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Sir Paul Callaghan was a great scientist, a superb science communicator, and a visionary with a very clear idea of the importance of science and science education to New Zealand’s future: a future where our population is ‘science-savvy’ and where students are attracted to study for careers in science, technology and engineering. If that’s to happen, we need to catch students early, nuture their natural curiosity, & maintain their enthusiasm for the sciences throughout their educational trajectories.

And for that to happen, our teachers need to be supported in developing and enhancing their own skills. This is particularly the case for teachers in primary schools, where recent reports have identified quite significant issues with delivery of science programs – due at least in part to a lack of professional development and support for primary science teaching.

Which is where the Sir Paul Callaghan Science Academy comes in to it. It reflects Sir Paul’s belief that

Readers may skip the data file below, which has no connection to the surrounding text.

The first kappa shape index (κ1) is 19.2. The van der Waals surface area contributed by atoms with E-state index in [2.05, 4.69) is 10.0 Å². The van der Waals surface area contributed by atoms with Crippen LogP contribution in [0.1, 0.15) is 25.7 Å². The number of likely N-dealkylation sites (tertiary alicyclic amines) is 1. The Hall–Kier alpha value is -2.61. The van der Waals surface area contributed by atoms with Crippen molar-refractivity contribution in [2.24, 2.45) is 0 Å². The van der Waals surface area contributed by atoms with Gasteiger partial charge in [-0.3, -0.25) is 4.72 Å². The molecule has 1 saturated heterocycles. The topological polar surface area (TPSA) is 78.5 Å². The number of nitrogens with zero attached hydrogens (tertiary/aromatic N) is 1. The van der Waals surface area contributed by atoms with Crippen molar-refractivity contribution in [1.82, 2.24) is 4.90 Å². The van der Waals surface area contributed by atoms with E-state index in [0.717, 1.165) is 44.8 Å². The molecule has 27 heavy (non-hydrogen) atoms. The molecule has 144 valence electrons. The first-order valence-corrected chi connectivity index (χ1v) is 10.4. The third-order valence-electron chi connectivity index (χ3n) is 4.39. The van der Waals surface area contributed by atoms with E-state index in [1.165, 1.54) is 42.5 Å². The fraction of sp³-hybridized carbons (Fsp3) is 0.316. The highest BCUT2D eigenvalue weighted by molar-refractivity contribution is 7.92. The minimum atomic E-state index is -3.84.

You don’t need to teach a child curiosity. Curiosity is innate. You just have to be careful not to squash it. This is the challenge for the teacher – to foster and guide that curiosity.

Launched today, the Academy aims to

inspire primary teachers to foster and guide the natural curiosity of children; and promote excellence in science teaching through intensive, best practice, inservice training courses.

The intention is that the 24 teachers who attend each Academy session will then be able to become champions of science** in their own school communities. The program’s goals and intended outcomes are praiseworthy, and its success would be a living memorial to a great New Zealander.

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** great to see that they will receive ongoing mentoring; I must hope that their schools will receive the resourcing to allow their champions to fulfill this demanding role.